Joe is about to learn about changed rules regarding something called “fraternization” in the military.
“Fraternization” is usually a word that comes up during briefings about “SHARP”– “Sexual Harassment And Rape Prevention” classes. Because of this, “Fraternization” has become associated primarily with soldiers having romantic and/or sexual relations between them. However, fraternization actually covers a much wider spectrum of activities.
Any time any soldiers of different ranks have ongoing social contacts with one another outside the scope of their duties, then there is the danger of fraternization becoming an issue. Junior enlisted cam be friends, hang out together on weekends, be roommates, whatever, and it isn’t a problem. Same among NCOs (Non-Commissioned Officers– the various levels of Sergeant ranks) as well as officers. It is a friendship crosses these rank levels that the problem of fraternization comes up.
Fraternization can mean just being regular friends and hanging out together. It can even mean sub-renting a room from someone of a different rank. It does not include one-time issues such as buying a used car (one-time transaction) or situations of personal safety issues (such as if a soldier under you command is too drunk to drive and you let him/her crash on your couch for the night). But regular, ongoing contacts can be problematic.
In the Active-Duty Army, people are transferred to other posts every few months or years. If you’ve been in a post for a year and a half or more, and you still have at least another year and a half left on your enlistment, then chances are good that you’re going to get transferred sooner or later. So this means that by the time you’ve all been Privates, Privates First Class, and Specialists together, right about the time you or one of your friend sis about to get promoted to Sergeant, people are going to be transferred. And if someone gets a Direct Commission to become an Officer, they are sent away almost immediately. This helps lessen the effects of fraternization in the Active Duty Army.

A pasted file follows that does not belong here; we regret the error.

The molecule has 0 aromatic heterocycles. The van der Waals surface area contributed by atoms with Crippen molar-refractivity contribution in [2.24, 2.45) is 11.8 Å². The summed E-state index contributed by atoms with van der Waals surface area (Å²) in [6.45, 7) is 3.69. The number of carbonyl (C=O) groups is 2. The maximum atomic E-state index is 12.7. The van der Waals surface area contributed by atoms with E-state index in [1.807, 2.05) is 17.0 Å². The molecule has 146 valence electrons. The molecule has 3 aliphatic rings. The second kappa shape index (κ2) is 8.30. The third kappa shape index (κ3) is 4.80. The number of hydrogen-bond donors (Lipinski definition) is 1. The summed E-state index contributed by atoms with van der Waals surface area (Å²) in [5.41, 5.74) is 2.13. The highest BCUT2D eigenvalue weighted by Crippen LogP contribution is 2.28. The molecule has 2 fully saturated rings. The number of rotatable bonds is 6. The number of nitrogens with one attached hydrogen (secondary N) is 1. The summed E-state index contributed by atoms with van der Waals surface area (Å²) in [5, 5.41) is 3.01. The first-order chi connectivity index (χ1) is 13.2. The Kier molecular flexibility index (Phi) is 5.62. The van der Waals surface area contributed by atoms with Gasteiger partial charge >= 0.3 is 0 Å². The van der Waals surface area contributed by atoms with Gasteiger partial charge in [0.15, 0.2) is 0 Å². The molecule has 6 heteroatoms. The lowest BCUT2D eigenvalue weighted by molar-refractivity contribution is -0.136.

In the Reserve and Guard forces, these are more cloudy. Reservists and Guard personnel are encouraged to get friends and acquaintances involved in units, so people have pre-existing relationships when they join. Spouses, siblings, and cousins, and close friends are relatively common in home units. And of course you end up meeting people that live in your community that you obviously have similar interests with, so friendships are forged that move outside the confines of weekend drills. Command sometimes just have to accommodate this and make allowances, but Joe is about to find that things can get complicated.
Stay tuned for more and don’t forget to check out the BOHICA Blues Patreon page! See ya in the funny pages, so to speak… https://www.patreon.com/Coyote